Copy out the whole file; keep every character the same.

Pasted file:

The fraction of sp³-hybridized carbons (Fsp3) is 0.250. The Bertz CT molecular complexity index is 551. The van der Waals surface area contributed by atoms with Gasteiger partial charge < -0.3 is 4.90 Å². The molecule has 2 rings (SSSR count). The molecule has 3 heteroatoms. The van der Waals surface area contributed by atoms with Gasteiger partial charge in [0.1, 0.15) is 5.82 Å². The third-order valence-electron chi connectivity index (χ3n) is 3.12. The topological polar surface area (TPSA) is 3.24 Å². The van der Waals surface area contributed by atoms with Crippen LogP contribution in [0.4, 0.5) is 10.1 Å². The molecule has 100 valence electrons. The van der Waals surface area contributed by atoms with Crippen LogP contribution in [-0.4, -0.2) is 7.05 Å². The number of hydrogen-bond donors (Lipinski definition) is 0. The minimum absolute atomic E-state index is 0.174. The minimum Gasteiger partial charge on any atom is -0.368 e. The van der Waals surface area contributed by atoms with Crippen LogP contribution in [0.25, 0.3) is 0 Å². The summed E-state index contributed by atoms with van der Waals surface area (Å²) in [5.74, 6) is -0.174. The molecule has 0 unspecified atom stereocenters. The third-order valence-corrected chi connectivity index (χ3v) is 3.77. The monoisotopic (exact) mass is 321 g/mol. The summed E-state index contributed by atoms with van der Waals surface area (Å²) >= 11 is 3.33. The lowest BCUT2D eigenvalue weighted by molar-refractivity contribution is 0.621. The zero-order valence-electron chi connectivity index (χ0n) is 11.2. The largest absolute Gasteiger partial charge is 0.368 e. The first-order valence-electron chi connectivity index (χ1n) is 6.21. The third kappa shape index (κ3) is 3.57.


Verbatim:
The fraction of sp³-hybridized carbons (Fsp3) is 0.250. The Bertz CT molecular complexity index is 551. The van der Waals surface area contributed by atoms with Gasteiger partial charge < -0.3 is 4.90 Å². The molecule has 2 rings (SSSR count). The molecule has 3 heteroatoms. The van der Waals surface area contributed by atoms with Gasteiger partial charge in [0.1, 0.15) is 5.82 Å². The third-order valence-electron chi connectivity index (χ3n) is 3.12. The topological polar surface area (TPSA) is 3.24 Å². The van der Waals surface area contributed by atoms with Crippen LogP contribution in [0.4, 0.5) is 10.1 Å². The molecule has 100 valence electrons. The van der Waals surface area contributed by atoms with Crippen LogP contribution in [-0.4, -0.2) is 7.05 Å². The number of hydrogen-bond donors (Lipinski definition) is 0. The minimum absolute atomic E-state index is 0.174. The minimum Gasteiger partial charge on any atom is -0.368 e. The van der Waals surface area contributed by atoms with Crippen LogP contribution in [0.25, 0.3) is 0 Å². The summed E-state index contributed by atoms with van der Waals surface area (Å²) in [5.74, 6) is -0.174. The molecule has 0 unspecified atom stereocenters. The third-order valence-corrected chi connectivity index (χ3v) is 3.77. The monoisotopic (exact) mass is 321 g/mol. The summed E-state index contributed by atoms with van der Waals surface area (Å²) >= 11 is 3.33. The lowest BCUT2D eigenvalue weighted by molar-refractivity contribution is 0.621. The zero-order valence-electron chi connectivity index (χ0n) is 11.2. The largest absolute Gasteiger partial charge is 0.368 e. The first-order valence-electron chi connectivity index (χ1n) is 6.21. The third kappa shape index (κ3) is 3.57.